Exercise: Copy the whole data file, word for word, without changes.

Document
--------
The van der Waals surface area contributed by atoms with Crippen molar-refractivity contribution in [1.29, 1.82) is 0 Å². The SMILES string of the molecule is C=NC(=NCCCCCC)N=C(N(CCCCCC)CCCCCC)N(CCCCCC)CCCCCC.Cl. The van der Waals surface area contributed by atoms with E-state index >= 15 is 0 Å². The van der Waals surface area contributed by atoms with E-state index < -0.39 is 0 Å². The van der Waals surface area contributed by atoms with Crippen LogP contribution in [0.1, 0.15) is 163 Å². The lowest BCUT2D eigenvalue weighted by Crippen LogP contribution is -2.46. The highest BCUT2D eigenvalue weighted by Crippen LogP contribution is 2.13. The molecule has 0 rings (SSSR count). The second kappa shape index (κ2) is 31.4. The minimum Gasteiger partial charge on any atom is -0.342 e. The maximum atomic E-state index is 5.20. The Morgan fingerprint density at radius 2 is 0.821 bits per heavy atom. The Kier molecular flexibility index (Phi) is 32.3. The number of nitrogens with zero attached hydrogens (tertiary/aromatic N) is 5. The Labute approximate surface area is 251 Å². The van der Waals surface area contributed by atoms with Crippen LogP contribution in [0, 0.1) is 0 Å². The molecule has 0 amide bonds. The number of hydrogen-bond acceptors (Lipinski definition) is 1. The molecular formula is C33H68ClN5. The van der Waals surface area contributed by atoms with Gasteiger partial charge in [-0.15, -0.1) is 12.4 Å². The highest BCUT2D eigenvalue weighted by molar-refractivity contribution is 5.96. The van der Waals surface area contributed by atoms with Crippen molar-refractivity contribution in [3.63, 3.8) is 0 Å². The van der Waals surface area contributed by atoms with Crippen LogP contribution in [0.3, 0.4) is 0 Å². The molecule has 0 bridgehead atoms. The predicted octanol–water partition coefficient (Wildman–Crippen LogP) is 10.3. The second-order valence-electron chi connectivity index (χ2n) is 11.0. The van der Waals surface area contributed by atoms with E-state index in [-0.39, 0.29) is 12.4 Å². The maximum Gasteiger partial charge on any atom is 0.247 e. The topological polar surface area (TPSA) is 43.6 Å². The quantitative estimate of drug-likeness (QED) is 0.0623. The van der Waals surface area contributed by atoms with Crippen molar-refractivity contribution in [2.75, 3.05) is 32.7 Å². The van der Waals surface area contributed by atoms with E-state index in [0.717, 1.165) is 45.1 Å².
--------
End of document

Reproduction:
The van der Waals surface area contributed by atoms with Crippen molar-refractivity contribution in [1.29, 1.82) is 0 Å². The SMILES string of the molecule is C=NC(=NCCCCCC)N=C(N(CCCCCC)CCCCCC)N(CCCCCC)CCCCCC.Cl. The van der Waals surface area contributed by atoms with E-state index >= 15 is 0 Å². The van der Waals surface area contributed by atoms with E-state index < -0.39 is 0 Å². The van der Waals surface area contributed by atoms with Crippen LogP contribution in [0.1, 0.15) is 163 Å². The lowest BCUT2D eigenvalue weighted by Crippen LogP contribution is -2.46. The highest BCUT2D eigenvalue weighted by Crippen LogP contribution is 2.13. The molecule has 0 rings (SSSR count). The second kappa shape index (κ2) is 31.4. The minimum Gasteiger partial charge on any atom is -0.342 e. The maximum atomic E-state index is 5.20. The Morgan fingerprint density at radius 2 is 0.821 bits per heavy atom. The Kier molecular flexibility index (Phi) is 32.3. The number of nitrogens with zero attached hydrogens (tertiary/aromatic N) is 5. The Labute approximate surface area is 251 Å². The van der Waals surface area contributed by atoms with Crippen LogP contribution in [0, 0.1) is 0 Å². The molecule has 0 amide bonds. The number of hydrogen-bond acceptors (Lipinski definition) is 1. The molecular formula is C33H68ClN5. The van der Waals surface area contributed by atoms with Gasteiger partial charge in [-0.15, -0.1) is 12.4 Å². The highest BCUT2D eigenvalue weighted by molar-refractivity contribution is 5.96. The van der Waals surface area contributed by atoms with Crippen molar-refractivity contribution in [3.63, 3.8) is 0 Å². The van der Waals surface area contributed by atoms with Crippen LogP contribution in [0.3, 0.4) is 0 Å². The molecule has 0 bridgehead atoms. The predicted octanol–water partition coefficient (Wildman–Crippen LogP) is 10.3. The second-order valence-electron chi connectivity index (χ2n) is 11.0. The van der Waals surface area contributed by atoms with E-state index in [-0.39, 0.29) is 12.4 Å². The maximum Gasteiger partial charge on any atom is 0.247 e. The topological polar surface area (TPSA) is 43.6 Å². The quantitative estimate of drug-likeness (QED) is 0.0623. The van der Waals surface area contributed by atoms with Crippen molar-refractivity contribution in [2.75, 3.05) is 32.7 Å². The van der Waals surface area contributed by atoms with E-state index in [0.717, 1.165) is 45.1 Å².